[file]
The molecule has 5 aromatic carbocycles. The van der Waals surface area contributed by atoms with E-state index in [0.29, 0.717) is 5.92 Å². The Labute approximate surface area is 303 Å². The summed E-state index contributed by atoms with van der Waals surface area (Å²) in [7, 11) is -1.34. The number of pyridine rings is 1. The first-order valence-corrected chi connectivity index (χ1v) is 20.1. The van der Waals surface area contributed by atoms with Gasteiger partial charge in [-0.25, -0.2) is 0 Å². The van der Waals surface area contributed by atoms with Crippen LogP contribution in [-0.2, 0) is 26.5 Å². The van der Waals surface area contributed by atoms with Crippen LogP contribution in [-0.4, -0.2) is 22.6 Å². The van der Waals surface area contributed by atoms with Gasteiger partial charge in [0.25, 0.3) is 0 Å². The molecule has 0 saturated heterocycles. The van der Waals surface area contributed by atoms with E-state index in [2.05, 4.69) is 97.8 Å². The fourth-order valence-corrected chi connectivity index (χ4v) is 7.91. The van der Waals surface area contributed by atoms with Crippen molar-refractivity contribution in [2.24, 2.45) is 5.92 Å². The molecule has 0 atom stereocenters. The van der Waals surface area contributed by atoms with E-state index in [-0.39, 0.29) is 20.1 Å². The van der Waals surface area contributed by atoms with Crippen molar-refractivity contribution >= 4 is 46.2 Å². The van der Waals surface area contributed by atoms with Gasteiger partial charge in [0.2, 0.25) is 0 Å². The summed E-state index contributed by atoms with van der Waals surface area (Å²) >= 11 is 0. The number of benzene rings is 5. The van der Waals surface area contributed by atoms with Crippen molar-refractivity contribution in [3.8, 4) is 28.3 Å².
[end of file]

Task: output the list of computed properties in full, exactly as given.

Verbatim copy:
The molecule has 5 aromatic carbocycles. The van der Waals surface area contributed by atoms with E-state index in [0.29, 0.717) is 5.92 Å². The Labute approximate surface area is 303 Å². The summed E-state index contributed by atoms with van der Waals surface area (Å²) in [7, 11) is -1.34. The number of pyridine rings is 1. The first-order valence-corrected chi connectivity index (χ1v) is 20.1. The van der Waals surface area contributed by atoms with Gasteiger partial charge in [-0.25, -0.2) is 0 Å². The van der Waals surface area contributed by atoms with Crippen LogP contribution in [-0.2, 0) is 26.5 Å². The van der Waals surface area contributed by atoms with Crippen LogP contribution in [-0.4, -0.2) is 22.6 Å². The van der Waals surface area contributed by atoms with Gasteiger partial charge in [0.25, 0.3) is 0 Å². The molecule has 0 saturated heterocycles. The van der Waals surface area contributed by atoms with E-state index in [2.05, 4.69) is 97.8 Å². The fourth-order valence-corrected chi connectivity index (χ4v) is 7.91. The van der Waals surface area contributed by atoms with Crippen molar-refractivity contribution in [2.24, 2.45) is 5.92 Å². The molecule has 0 atom stereocenters. The van der Waals surface area contributed by atoms with E-state index in [-0.39, 0.29) is 20.1 Å². The van der Waals surface area contributed by atoms with Crippen molar-refractivity contribution >= 4 is 46.2 Å². The van der Waals surface area contributed by atoms with Gasteiger partial charge in [0.2, 0.25) is 0 Å². The summed E-state index contributed by atoms with van der Waals surface area (Å²) >= 11 is 0. The number of benzene rings is 5. The van der Waals surface area contributed by atoms with Crippen molar-refractivity contribution in [3.8, 4) is 28.3 Å².